[R-meta] Question on three-level meta-analysis

Viechtbauer, Wolfgang (SP) wo||g@ng@v|echtb@uer @end|ng |rom m@@@tr|chtun|ver@|ty@n|
Tue Mar 29 12:45:11 CEST 2022

I still don't quite understand how you want to compute a var-cov matrix for the level "category". One can compute covariances for estimates that are correlated. This isn't done at some 'level' but it is done for the estimates directly. The basic rule is this: The sampling errors of two estimates are dependent when there is overlap (either full or partial) in subjects that contribute information to their computation. See also this presentation:


So, if there are two estimates for different 'categories' and they are based on the same subjects, then yes, you ideally try to compute or at least approximate the covariance between their sampling errors. Just adding a random effect at the 'category' level does not capture the dependency in the sampling errors, only the potential dependency in the underlying true effects.

Computing/approximating the covariance can be difficult, which is where cluster-robust inference methods come into play. Again, see the talk above for further details. Note that if you have the 'devel' version of metafor installed, at the very end, one can now just do:

robust(res, cluster=dat$study, clubSandwich=TRUE)

to get the cluster-robust results based on the clubSandwich methods.


>-----Original Message-----
>From: David Pedrosa [mailto:pedrosac using staff.uni-marburg.de]
>Sent: Monday, 28 March, 2022 13:11
>To: Viechtbauer, Wolfgang (SP); r-sig-meta-analysis using r-project.org
>Subject: Re: [R-meta] Question on three-level meta-analysis
>Sorry Wolfgang for not being clear. I was wondering if it makes sense to estimate
>variance-covariance-matrices for the level "category" as I was not sure whether
>this level is independent or not (altough most studies look at different
>subjects, the interventions within distinct "categories" may be very different
>and therefore distinct variance has to be assumed). My idea was to estimate vcov
>for the level "category" and include it in the model as input for V, although I
>am inclined to think that including catregory as random factor may account for
>this variability already. Is that correct?
>Am 28.03.2022 um 12:08 schrieb Viechtbauer, Wolfgang (SP):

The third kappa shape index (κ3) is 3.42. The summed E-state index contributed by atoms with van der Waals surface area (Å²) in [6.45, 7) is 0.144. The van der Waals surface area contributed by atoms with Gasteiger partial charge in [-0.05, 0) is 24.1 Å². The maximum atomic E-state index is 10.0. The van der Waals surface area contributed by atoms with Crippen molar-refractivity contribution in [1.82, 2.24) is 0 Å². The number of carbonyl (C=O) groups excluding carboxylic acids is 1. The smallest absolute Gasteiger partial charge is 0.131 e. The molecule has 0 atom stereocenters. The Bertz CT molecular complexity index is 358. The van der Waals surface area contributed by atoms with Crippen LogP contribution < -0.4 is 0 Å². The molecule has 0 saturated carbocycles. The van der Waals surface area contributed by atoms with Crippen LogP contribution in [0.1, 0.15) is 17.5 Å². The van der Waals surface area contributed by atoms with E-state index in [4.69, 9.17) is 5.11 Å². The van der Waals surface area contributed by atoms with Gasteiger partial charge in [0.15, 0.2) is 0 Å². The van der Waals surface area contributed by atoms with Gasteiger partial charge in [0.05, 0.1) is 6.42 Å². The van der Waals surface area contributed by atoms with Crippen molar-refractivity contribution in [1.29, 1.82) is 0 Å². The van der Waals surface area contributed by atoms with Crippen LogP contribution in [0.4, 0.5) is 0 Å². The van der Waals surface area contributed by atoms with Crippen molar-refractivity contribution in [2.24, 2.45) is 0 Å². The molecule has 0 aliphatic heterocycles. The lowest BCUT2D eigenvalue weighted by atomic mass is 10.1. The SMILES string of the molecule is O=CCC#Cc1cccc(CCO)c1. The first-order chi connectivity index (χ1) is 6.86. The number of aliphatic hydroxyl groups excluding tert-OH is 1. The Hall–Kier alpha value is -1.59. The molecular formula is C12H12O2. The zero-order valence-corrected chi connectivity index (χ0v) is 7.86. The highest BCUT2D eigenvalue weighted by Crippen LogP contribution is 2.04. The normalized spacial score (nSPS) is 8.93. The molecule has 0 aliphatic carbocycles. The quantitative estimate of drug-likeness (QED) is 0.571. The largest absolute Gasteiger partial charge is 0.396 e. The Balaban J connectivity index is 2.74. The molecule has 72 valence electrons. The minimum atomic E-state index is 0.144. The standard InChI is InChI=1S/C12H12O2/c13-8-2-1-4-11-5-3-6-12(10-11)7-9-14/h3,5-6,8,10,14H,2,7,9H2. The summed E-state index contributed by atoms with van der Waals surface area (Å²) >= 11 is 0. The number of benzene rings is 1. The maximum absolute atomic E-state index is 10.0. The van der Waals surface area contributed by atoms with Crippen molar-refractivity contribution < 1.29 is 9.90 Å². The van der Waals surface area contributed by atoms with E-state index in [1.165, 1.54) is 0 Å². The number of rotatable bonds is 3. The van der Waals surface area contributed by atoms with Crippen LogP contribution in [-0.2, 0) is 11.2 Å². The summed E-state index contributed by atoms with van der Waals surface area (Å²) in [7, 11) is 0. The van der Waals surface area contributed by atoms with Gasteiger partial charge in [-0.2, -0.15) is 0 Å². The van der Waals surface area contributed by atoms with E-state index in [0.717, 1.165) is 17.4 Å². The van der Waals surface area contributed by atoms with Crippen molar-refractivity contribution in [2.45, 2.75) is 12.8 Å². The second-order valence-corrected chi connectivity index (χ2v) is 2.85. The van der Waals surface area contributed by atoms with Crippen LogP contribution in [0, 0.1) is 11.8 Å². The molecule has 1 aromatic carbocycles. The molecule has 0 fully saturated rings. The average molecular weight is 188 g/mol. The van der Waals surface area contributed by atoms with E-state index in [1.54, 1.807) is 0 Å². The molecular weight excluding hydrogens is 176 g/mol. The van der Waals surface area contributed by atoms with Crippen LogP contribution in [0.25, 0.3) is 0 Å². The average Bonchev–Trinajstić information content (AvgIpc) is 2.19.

>Dear David,
>I don't quite understand your question. What variance-covariance-matrices are you
>referring to and how would you stick them into the model?
>-----Original Message-----
>From: R-sig-meta-analysis [mailto:r-sig-meta-analysis-bounces using r-project.org] On
>Behalf Of David Pedrosa
>Sent: Monday, 28 March, 2022 10:02
>To: r-sig-meta-analysis using r-project.org
>Subject: [R-meta] Question on three-level meta-analysis
>Dear list,
>there is one question I have not been able to get my head around and
>it's about whether if estimation of variance-covariance-matrices in a
>nested/multlevel hierarchical model make sense. To put things in a
>context, we have ~60 studies for which we could estimate a standardised
>mean difference and these studies are with minor exceptions all
>independent. Yet, there are 6 categories of interventions with something
>between 2 and 30 studies nested within, so that we have individuals,
>studies and category_of_intervention. We also added two moderators in
>the model; quality of studies and whether it's a RCT or a NRCT which
>resulted in the following:
>res <- rma.mv(yi, vi,
>                random = ~ 1 | category/study_id,
>                mods= ~ qualsyst*factor(study_type),
>                data=dat)
>If there were studies in which some participants received different
>treatments (i.e. many of them were not independent), I guess the
>estimation of a different vcov should make sense. But I think it's
>possibly only 3-5 studies within all 60 of them. So is it conceptually
>correct to estimate the vcov for the level 'category' and stick it into
>the model or is that already included as I use category as random
>effect? I don't think it makes a huge difference, but I'm not sure about it.
>Thanks for your help,

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